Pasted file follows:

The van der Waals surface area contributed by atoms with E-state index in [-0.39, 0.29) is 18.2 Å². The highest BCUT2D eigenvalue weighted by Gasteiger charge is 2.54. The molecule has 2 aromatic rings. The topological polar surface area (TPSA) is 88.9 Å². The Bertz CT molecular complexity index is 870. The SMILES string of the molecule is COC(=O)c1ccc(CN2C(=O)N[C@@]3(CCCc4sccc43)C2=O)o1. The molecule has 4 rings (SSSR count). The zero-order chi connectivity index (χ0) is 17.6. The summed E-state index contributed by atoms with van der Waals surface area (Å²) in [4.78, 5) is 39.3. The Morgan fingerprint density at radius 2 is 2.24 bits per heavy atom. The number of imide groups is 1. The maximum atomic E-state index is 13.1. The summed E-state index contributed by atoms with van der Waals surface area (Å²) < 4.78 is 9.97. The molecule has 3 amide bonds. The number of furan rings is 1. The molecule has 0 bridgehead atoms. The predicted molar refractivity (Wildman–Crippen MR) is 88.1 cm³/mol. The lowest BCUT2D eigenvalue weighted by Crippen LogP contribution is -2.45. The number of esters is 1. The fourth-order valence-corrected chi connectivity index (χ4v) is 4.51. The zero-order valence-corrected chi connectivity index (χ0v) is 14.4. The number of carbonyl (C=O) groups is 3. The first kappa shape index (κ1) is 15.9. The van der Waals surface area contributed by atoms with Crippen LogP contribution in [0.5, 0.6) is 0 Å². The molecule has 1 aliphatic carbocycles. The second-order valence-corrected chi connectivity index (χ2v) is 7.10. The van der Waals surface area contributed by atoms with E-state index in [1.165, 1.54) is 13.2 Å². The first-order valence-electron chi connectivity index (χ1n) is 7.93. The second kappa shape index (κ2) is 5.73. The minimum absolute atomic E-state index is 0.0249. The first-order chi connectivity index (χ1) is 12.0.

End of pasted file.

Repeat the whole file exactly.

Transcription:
The van der Waals surface area contributed by atoms with E-state index in [-0.39, 0.29) is 18.2 Å². The highest BCUT2D eigenvalue weighted by Gasteiger charge is 2.54. The molecule has 2 aromatic rings. The topological polar surface area (TPSA) is 88.9 Å². The Bertz CT molecular complexity index is 870. The SMILES string of the molecule is COC(=O)c1ccc(CN2C(=O)N[C@@]3(CCCc4sccc43)C2=O)o1. The molecule has 4 rings (SSSR count). The zero-order chi connectivity index (χ0) is 17.6. The summed E-state index contributed by atoms with van der Waals surface area (Å²) in [4.78, 5) is 39.3. The Morgan fingerprint density at radius 2 is 2.24 bits per heavy atom. The number of imide groups is 1. The maximum atomic E-state index is 13.1. The summed E-state index contributed by atoms with van der Waals surface area (Å²) < 4.78 is 9.97. The molecule has 3 amide bonds. The number of furan rings is 1. The molecule has 0 bridgehead atoms. The predicted molar refractivity (Wildman–Crippen MR) is 88.1 cm³/mol. The lowest BCUT2D eigenvalue weighted by Crippen LogP contribution is -2.45. The number of esters is 1. The fourth-order valence-corrected chi connectivity index (χ4v) is 4.51. The zero-order valence-corrected chi connectivity index (χ0v) is 14.4. The number of carbonyl (C=O) groups is 3. The first kappa shape index (κ1) is 15.9. The van der Waals surface area contributed by atoms with Crippen LogP contribution in [0.5, 0.6) is 0 Å². The molecule has 1 aliphatic carbocycles. The second-order valence-corrected chi connectivity index (χ2v) is 7.10. The van der Waals surface area contributed by atoms with E-state index in [1.165, 1.54) is 13.2 Å². The first-order valence-electron chi connectivity index (χ1n) is 7.93. The second kappa shape index (κ2) is 5.73. The minimum absolute atomic E-state index is 0.0249. The first-order chi connectivity index (χ1) is 12.0.